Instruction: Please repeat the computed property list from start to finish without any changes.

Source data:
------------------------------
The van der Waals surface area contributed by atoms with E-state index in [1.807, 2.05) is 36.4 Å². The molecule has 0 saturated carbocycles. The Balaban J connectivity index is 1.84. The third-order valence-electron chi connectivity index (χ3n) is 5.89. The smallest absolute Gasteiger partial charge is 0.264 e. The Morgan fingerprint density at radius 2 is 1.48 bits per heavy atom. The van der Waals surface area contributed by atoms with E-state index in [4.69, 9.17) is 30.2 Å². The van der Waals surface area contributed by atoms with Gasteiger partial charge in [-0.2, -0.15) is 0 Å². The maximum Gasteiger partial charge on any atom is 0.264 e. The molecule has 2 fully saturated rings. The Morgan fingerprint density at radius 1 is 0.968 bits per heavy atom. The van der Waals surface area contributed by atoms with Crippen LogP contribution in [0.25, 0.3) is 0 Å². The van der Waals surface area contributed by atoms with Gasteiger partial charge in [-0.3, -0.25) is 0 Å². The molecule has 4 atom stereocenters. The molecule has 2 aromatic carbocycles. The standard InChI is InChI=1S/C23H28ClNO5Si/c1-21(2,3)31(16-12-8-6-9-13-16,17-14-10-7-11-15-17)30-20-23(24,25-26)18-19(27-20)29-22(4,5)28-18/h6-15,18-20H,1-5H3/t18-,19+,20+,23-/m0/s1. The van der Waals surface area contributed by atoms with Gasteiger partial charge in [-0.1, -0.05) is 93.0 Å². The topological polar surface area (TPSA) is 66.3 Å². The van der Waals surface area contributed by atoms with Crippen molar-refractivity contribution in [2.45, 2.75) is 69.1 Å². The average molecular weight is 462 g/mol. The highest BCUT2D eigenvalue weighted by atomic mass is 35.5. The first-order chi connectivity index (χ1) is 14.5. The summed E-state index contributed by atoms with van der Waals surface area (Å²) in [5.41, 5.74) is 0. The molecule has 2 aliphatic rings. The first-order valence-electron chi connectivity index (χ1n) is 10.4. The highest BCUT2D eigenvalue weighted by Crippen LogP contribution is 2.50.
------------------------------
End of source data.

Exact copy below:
The van der Waals surface area contributed by atoms with E-state index in [1.807, 2.05) is 36.4 Å². The molecule has 0 saturated carbocycles. The Balaban J connectivity index is 1.84. The third-order valence-electron chi connectivity index (χ3n) is 5.89. The smallest absolute Gasteiger partial charge is 0.264 e. The Morgan fingerprint density at radius 2 is 1.48 bits per heavy atom. The van der Waals surface area contributed by atoms with E-state index in [4.69, 9.17) is 30.2 Å². The van der Waals surface area contributed by atoms with Gasteiger partial charge in [-0.2, -0.15) is 0 Å². The maximum Gasteiger partial charge on any atom is 0.264 e. The molecule has 2 fully saturated rings. The Morgan fingerprint density at radius 1 is 0.968 bits per heavy atom. The van der Waals surface area contributed by atoms with Crippen LogP contribution in [0.25, 0.3) is 0 Å². The van der Waals surface area contributed by atoms with Gasteiger partial charge in [-0.3, -0.25) is 0 Å². The molecule has 4 atom stereocenters. The molecule has 2 aromatic carbocycles. The standard InChI is InChI=1S/C23H28ClNO5Si/c1-21(2,3)31(16-12-8-6-9-13-16,17-14-10-7-11-15-17)30-20-23(24,25-26)18-19(27-20)29-22(4,5)28-18/h6-15,18-20H,1-5H3/t18-,19+,20+,23-/m0/s1. The van der Waals surface area contributed by atoms with Gasteiger partial charge in [-0.1, -0.05) is 93.0 Å². The topological polar surface area (TPSA) is 66.3 Å². The van der Waals surface area contributed by atoms with Crippen molar-refractivity contribution in [2.45, 2.75) is 69.1 Å². The average molecular weight is 462 g/mol. The highest BCUT2D eigenvalue weighted by atomic mass is 35.5. The first-order chi connectivity index (χ1) is 14.5. The summed E-state index contributed by atoms with van der Waals surface area (Å²) in [5.41, 5.74) is 0. The molecule has 2 aliphatic rings. The first-order valence-electron chi connectivity index (χ1n) is 10.4. The highest BCUT2D eigenvalue weighted by Crippen LogP contribution is 2.50.